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InstructionGuide_v1 - Brief guide to instructors TUTORIALS...

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Brief guide to instructors TUTORIALS IN UPPER DIVISION Steven Pollock, Spring 2009 Please feel free to add comments and improve this document. Week by week materials available in the "Tutorials" folder at http://www.colorado.edu/sei/departments/physics_3310.htm http://www.colorado.edu/sei/departments/physics_3220.htm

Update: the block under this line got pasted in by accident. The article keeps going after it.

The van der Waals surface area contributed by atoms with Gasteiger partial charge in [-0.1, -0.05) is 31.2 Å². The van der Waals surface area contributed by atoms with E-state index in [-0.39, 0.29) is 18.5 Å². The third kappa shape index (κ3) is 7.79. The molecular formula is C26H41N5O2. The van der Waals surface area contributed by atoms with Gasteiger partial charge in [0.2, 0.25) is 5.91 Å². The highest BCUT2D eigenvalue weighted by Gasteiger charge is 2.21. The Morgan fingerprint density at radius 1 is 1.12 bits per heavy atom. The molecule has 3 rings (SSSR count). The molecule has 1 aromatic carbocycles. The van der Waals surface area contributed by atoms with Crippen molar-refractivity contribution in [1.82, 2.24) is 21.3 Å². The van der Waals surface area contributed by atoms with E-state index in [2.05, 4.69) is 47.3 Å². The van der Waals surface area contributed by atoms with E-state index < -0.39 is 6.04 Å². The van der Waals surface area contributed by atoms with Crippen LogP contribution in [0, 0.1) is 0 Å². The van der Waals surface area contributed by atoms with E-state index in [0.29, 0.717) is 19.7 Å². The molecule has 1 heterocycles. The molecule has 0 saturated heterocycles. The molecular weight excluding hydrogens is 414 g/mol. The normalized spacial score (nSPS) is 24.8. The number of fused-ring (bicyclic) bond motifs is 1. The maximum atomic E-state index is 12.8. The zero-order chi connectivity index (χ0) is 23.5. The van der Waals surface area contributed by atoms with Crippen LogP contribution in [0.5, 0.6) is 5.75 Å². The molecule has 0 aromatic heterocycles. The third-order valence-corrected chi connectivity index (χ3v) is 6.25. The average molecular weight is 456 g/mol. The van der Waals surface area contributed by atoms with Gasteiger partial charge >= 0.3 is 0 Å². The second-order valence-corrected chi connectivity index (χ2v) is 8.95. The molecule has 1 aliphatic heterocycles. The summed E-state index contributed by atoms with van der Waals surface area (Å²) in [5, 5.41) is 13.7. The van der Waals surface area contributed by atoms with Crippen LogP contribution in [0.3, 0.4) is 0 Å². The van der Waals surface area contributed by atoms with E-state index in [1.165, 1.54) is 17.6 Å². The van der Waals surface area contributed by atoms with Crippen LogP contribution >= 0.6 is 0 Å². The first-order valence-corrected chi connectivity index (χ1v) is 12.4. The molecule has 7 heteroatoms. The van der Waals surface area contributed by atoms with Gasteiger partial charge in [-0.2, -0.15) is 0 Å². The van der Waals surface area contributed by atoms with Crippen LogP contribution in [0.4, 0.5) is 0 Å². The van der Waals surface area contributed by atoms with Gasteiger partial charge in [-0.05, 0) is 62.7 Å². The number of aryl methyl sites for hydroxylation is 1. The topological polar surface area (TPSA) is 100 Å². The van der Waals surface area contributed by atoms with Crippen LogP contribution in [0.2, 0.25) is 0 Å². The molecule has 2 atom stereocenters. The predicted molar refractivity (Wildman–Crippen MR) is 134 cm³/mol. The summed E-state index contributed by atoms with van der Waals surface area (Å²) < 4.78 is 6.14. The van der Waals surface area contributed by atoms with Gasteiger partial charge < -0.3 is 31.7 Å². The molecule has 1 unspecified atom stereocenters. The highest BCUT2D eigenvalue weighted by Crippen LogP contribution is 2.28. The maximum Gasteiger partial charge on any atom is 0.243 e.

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What are tutorials? Tutorials are weekly student sessions, modeled after research- validated curricula developed at the University of Washington. UW Tutorials are largely for the introductory level, but now also exist in upper-division Quantum Mechanics. They are designed to change the way study sessions/recitation sections work: from teacher- centered to student-centered. Students work in small groups, and the role of the instructor becomes that of a learning coach. Materials are designed to target known student difficulties, to elicit and develop conceptual understanding and math/physics connections. They also serve as a powerful tool to help faculty listen in on student reasoning, to get a clearer sense of student ideas, and where they are still struggling. What is the pedagogical theory behind tutorials? Education research indicates that passive learning, in which students listen to an expert explain ideas, is rarely as effective as active learning, in which the responsibility for learning is shifted to the students. Tutorials are designed to shift the focus of learning to the students, a "constructivist" view of education. Tutorials often follow an "elicit-confront-resolve" cycle. The Tutorial guides them through logical steps, encouraging them to utilize multiple representations, confront possible internal inconsistencies in their initial beliefs, and to make sense of topics which might otherwise appear purely formal. Tutorials place a large emphasis on the process of problem solving - eliciting conflicting ideas, encouraging discussion and debate, requiring explanation and consistency rather than merely "answers". They tend to focus on powerful and common pre-conceptions. UW Quantum materials build on student interviews and extensive pre-post testing. At Colorado, we are just starting this process for E&M (and a few additional Quantum) Tutorials. Running Tutorials: You will want a room with small tables for four. Groups should be given a white board and markers. This allows students to easily communicate their ideas to each other and with the Learning Assistant (LA) or instructor.
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